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Giving new instance of a Form a unique 'ID'


I'm wondering if there is a way to give each new instance of a form a unique name or ID that i can use to reference back to.. as of now i am using this code to create a new form instance:

Private Sub listBuddy_DoubleClick(ByVal sender As System.Object, ByVal e As System.EventArgs) Handles listBuddy.DoubleClick
        Dim newIM As New imform()
        newIM.Name = listBuddy.SelectedItem.ToString
    End Sub

Basically what i want to be able to do is have a reference to each new instance so i can have something to the effect of...

Dim myname As String = "daniel"

Dim newIM(myname) As New imform()
newIM(myname).txtbox.Text = "whatever"

the idea is that I am making an instant messenger application and when a user double clicks the name in their buddylist it creates a new instance of the "imform" which includes textbox, send button... etc, and I want to be able to name each instance so when an instant message is recieved, it know's what instance of the form to go into... or if one doesn't exist yet, it can create a new instance of the form with the desired name.

Any help would be appreciated, Thanks!
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1 Solution
Mike TomlinsonMiddle School Assistant TeacherCommented:
This is exactly what a HashTable is for...accessing an object by key.

Store the instances of your form in a HashTable using the buddies name as the key....
Add the following declaration:

    Public forms As Collection

Next, try the following piece of code:

        Dim form1 As New Form2
        Dim form2 As New Form2
        Dim form3 As New Form2
        Dim tempForm As Form
        forms = New Collection()
        form1.Name = "form21"
        form2.Name = "form22"
        form3.Name = "form23"
        forms.Add(form1, form1.Name)
        forms.Add(form2, form2.Name)
        forms.Add(form3, form3.Name)
        tempForm = forms("form21")
        tempForm = forms("form22")
        tempForm = forms("form23")


  Nayer Naguib
Mike TomlinsonMiddle School Assistant TeacherCommented:
The Collection() class is the VB6 version of the VB.Net HashTable() class...
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First, the code I posted above is VB .NET, not VB 6 code.
Second, a Collection is *not* a Hashtable, although both have similar behavior:



  Nayer Naguib
Mike TomlinsonMiddle School Assistant TeacherCommented:
I know it's VB.Net code...

What I'm saying is you shouldn't use the Collection class as it is really only there in the .Net Framework to support backwards compability with VB6 code.

This is why the Collection class is part of the Microsoft.VisualBasic namespace...and not part of the System.Collections namespace like the rest of the preferred .Net classes.

You are using the Collection class in exactly the same way as a HashTable would be used.
Well, ...

1. I do not agree with you about not recommending the use of the Collection class. Personally, I believe that having the Collection class (together with other VB 6.0 classes and functions, such as MkDir(), MsgBox(), Left(), etc...) included in the Microsoft.VisualBasic namespace is not for backward compatability purposes. Rather, the purpose is to continue providing Visual Basic programmers with the old, easy-to-use VB library. What makes me think that backward compatability is not the real intention is that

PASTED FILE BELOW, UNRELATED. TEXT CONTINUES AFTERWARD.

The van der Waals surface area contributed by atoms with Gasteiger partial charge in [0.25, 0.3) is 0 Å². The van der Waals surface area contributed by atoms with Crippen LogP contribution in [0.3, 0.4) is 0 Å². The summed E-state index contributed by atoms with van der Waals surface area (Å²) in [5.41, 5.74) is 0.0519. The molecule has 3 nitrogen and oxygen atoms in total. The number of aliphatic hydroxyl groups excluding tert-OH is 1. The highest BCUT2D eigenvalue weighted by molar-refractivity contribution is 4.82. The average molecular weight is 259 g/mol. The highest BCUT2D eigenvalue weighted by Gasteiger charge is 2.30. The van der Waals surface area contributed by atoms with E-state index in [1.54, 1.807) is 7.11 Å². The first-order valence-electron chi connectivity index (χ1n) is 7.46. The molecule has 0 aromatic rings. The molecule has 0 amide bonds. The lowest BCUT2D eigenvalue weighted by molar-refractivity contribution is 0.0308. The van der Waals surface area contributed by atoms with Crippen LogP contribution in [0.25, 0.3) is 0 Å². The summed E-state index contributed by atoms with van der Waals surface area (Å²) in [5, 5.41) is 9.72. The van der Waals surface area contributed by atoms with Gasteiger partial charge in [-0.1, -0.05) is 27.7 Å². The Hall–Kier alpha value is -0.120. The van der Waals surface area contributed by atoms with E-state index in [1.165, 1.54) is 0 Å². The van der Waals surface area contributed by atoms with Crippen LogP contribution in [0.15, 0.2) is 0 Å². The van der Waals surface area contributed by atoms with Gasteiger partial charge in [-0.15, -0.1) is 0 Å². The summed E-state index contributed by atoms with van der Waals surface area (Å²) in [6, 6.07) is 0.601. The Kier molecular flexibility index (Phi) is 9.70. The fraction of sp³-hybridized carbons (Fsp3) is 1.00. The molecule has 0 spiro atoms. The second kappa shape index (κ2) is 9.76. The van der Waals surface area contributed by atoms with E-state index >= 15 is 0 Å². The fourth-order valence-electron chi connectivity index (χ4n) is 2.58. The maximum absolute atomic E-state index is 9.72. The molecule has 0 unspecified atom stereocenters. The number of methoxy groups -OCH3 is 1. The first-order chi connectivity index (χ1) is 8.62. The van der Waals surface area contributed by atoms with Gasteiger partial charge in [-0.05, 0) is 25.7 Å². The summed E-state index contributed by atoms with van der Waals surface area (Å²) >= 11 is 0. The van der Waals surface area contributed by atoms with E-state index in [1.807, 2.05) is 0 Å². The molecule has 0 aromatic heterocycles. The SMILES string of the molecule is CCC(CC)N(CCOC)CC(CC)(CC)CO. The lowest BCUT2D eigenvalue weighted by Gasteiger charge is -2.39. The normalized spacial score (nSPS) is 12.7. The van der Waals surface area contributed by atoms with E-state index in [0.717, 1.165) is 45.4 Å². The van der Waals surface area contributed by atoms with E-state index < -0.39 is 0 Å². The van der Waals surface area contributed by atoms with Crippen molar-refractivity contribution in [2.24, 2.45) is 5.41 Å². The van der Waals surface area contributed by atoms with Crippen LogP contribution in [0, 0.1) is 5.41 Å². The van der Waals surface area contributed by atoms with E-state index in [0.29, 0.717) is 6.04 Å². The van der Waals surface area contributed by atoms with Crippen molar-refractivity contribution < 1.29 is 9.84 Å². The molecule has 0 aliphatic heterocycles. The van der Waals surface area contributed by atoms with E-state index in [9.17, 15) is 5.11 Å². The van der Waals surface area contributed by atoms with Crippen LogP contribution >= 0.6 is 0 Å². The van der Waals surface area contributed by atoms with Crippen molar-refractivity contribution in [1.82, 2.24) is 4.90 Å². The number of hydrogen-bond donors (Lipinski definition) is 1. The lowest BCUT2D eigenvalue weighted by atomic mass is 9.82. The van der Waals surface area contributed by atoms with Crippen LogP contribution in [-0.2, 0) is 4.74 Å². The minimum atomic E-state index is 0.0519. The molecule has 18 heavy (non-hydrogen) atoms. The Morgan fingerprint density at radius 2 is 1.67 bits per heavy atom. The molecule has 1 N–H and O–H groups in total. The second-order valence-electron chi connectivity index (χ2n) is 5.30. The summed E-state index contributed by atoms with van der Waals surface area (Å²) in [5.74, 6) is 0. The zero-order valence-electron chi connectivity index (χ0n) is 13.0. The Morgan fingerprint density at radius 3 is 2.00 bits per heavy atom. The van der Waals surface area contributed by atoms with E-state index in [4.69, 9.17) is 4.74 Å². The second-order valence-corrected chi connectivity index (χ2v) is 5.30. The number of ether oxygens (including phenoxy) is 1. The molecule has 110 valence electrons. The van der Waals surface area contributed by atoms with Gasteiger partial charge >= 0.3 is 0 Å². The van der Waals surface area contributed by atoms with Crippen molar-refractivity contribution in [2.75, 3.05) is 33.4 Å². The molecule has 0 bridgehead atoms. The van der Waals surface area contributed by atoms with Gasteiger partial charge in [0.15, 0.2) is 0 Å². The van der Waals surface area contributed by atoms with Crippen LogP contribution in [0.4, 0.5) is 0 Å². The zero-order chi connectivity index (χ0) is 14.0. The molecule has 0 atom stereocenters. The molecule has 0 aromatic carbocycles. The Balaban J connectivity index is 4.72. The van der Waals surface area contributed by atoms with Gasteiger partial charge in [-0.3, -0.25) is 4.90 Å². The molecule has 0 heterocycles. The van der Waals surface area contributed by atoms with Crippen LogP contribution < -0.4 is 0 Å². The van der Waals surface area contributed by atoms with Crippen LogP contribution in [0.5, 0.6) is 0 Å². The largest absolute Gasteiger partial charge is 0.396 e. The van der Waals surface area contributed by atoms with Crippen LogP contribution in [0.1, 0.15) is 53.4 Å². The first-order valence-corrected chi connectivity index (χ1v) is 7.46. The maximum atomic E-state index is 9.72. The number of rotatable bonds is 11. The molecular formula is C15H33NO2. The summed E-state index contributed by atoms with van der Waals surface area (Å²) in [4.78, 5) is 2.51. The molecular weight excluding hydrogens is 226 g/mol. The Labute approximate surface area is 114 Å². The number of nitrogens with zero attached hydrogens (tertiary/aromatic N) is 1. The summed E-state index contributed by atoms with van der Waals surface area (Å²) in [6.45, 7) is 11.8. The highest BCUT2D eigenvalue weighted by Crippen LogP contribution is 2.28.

a. Almost 100% of your old VB 6.0 source code already needs modification before it would compile on VB .NET. Having to make a few additional
      modifications such as replacing the statement MsgBox() with MessageBox.Show() is not that hard for a programmer migrating his code.
  b. These classes and functions are not marked as "deprecated".
  c. As far as I know, there are three versions of the .NET Framework released until today (1, 1.1 and 2.0). If Microsoft would like to discontinue the
      Visual Basic library, it wouldn't have supported it even in .NET Framework 2.0.

The reason for not including these classes and functions in other namespaces, is simply that programmers writing in other .NET languages are not familiar with this library, and the .NET FCL already includes other classes that provide the same functionality. A C++ .NET programmer will *not* prefer calling Left(string, length) to calling String.Substring(index, length). A VB .NET programmer might.

2. Although the code above used the Collection class in a way similar to a hashtable object, again, the Collection is *not* a hashtable! The Collection object also represents an **ordered** list that allows you to retrieve an element using an index ***as well as*** using a key. A hashtable ***would not*** allow you to access an element using its index, simply because a hashtable element should not have an index!! Similarly, the System.Collections.SortedList class allows you to retrieve an element using *only* a key object. To retrieve elements using indices, you need to use the Values.CopyTo() method of a Hashtable or a SortedList object, or use a System.Collections.ArrayList object, which, as you might already guess, does not allow you to retrieve an element using a key! Therefore, no single class from the System.Collections namespace directly provides the same functionality as Microsoft.VisualBasic.Collection.


  Nayer Naguib
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